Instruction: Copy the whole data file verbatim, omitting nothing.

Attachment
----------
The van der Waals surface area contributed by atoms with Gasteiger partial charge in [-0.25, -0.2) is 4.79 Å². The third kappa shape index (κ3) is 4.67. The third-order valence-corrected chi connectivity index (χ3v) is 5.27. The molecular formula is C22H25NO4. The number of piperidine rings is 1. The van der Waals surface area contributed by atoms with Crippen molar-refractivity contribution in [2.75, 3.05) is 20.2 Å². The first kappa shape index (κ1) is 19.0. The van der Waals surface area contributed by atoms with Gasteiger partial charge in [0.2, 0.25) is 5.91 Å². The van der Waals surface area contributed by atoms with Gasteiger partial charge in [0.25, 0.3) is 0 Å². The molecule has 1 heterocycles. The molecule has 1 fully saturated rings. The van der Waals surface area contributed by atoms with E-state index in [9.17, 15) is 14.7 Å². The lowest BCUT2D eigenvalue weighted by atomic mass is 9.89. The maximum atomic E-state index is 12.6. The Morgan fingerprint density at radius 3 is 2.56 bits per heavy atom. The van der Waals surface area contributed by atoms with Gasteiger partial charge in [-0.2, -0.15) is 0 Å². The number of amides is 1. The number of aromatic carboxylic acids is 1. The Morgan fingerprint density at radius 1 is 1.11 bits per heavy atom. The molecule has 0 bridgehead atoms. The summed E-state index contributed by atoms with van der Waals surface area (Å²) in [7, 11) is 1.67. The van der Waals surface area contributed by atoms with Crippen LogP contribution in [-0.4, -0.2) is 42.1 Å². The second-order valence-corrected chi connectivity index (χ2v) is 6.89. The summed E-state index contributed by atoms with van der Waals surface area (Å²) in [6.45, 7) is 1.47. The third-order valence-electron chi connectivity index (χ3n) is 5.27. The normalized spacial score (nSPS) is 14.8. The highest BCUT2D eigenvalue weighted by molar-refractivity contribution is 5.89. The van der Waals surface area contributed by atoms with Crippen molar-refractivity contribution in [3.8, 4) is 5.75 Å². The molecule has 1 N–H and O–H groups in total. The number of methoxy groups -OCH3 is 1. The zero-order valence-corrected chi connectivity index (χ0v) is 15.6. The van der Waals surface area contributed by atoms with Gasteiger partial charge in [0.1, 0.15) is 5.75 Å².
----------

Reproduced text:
The van der Waals surface area contributed by atoms with Gasteiger partial charge in [-0.25, -0.2) is 4.79 Å². The third kappa shape index (κ3) is 4.67. The third-order valence-corrected chi connectivity index (χ3v) is 5.27. The molecular formula is C22H25NO4. The number of piperidine rings is 1. The van der Waals surface area contributed by atoms with Crippen molar-refractivity contribution in [2.75, 3.05) is 20.2 Å². The first kappa shape index (κ1) is 19.0. The van der Waals surface area contributed by atoms with Gasteiger partial charge in [0.2, 0.25) is 5.91 Å². The van der Waals surface area contributed by atoms with Gasteiger partial charge in [0.25, 0.3) is 0 Å². The molecule has 1 heterocycles. The molecule has 1 fully saturated rings. The van der Waals surface area contributed by atoms with E-state index in [9.17, 15) is 14.7 Å². The lowest BCUT2D eigenvalue weighted by atomic mass is 9.89. The maximum atomic E-state index is 12.6. The Morgan fingerprint density at radius 3 is 2.56 bits per heavy atom. The van der Waals surface area contributed by atoms with Gasteiger partial charge in [-0.2, -0.15) is 0 Å². The number of amides is 1. The number of aromatic carboxylic acids is 1. The Morgan fingerprint density at radius 1 is 1.11 bits per heavy atom. The molecule has 0 bridgehead atoms. The summed E-state index contributed by atoms with van der Waals surface area (Å²) in [7, 11) is 1.67. The van der Waals surface area contributed by atoms with Crippen LogP contribution in [-0.4, -0.2) is 42.1 Å². The second-order valence-corrected chi connectivity index (χ2v) is 6.89. The summed E-state index contributed by atoms with van der Waals surface area (Å²) in [6.45, 7) is 1.47. The third-order valence-electron chi connectivity index (χ3n) is 5.27. The normalized spacial score (nSPS) is 14.8. The highest BCUT2D eigenvalue weighted by molar-refractivity contribution is 5.89. The van der Waals surface area contributed by atoms with Crippen molar-refractivity contribution in [3.8, 4) is 5.75 Å². The molecule has 1 N–H and O–H groups in total. The number of methoxy groups -OCH3 is 1. The zero-order valence-corrected chi connectivity index (χ0v) is 15.6. The van der Waals surface area contributed by atoms with Gasteiger partial charge in [0.1, 0.15) is 5.75 Å².